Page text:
Here too there are parallels between the civil rights movement in the American South and today’s movement for Palestinian rights. Israel cannot indefinitely present itself as a law-abiding, humane and democratic state when it denies the human rights of the four million or so Palestinians in Gaza and the West Bank.
The federal government of the United States shares responsibility for the continuing denial of Palestinian human rights, just as for many decades it shared responsibility for the denial of human rights to blacks in the Jim Crow South by not enforcing federal law. Now, and for many decades, United States diplomatic support has allowed Israel to violate international law with impunity.
The United States has blocked United Nations sanctions against Israel for such violations of international law as the occupation of Palestinian land, the colonization of the West Bank by placing settlers on that land, and the annexation of East Jerusalem, the historic home of Christian and Muslim Palestinians.
America breaks own law
In addition, the United States federal government provides about $3 billion in military aid to Israel every year, and may be violating its own laws in doing so, as pointed out by a recent letter to Congress from 15 leaders of major American Christian churches (“Religious leaders ask Congress to condition military aid to Israel on human rights compliance,” Presbyterian Church USA, 5 October 2012).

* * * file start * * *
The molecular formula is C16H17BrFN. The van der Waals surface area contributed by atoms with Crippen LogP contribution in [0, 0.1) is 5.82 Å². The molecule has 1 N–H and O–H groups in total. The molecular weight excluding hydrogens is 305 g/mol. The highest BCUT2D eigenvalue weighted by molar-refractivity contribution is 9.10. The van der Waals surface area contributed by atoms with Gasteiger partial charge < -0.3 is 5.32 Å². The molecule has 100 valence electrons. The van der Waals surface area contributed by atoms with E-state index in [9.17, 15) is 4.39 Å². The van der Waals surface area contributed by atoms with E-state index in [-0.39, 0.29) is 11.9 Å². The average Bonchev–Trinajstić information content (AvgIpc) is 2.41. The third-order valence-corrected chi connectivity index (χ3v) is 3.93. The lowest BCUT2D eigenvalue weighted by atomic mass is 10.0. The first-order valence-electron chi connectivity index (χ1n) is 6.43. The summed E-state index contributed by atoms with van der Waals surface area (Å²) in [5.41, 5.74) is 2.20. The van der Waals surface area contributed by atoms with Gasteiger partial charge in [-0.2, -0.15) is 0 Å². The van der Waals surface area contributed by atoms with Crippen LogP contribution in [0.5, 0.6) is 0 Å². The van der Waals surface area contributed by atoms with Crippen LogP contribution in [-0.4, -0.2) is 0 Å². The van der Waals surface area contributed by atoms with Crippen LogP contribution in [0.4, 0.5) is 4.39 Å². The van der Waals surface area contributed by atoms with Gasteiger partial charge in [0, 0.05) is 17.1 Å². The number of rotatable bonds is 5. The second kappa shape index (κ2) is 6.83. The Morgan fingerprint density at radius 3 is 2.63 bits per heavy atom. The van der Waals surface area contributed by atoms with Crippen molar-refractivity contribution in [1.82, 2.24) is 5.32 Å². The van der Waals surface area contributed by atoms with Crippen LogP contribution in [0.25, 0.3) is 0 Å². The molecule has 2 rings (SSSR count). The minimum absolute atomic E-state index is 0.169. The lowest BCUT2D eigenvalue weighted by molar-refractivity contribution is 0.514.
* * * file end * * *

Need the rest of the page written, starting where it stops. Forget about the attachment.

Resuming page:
The letter urged an “investigation into possible violations by Israel of the US Foreign Assistance Act and the US Arms Export Control Act, which respectively prohibit assistance to any country which engages in a consistent pattern of human rights violations and limit the use of US weapons to ‘internal security’ or ‘legitimate self-defense.’” The letter cited evidence for human rights violations on the part of Israel and for Israel’s use of US arms against Palestinian civilians.
The tactics for resisting segregation brought significant changes for blacks in the South. Hopefully, with commitment and perseverance, similar methods may someday accomplish the same for Palestinians.
Originally published on Electronic Intifada, by Curtis Bell who is a peace activist in Portland, Oregon. He is a member of the board of Unitarian Universalists for Justice in the Middle East, an organization that works for Palestinian rights within the Unitarian Universalist denomination.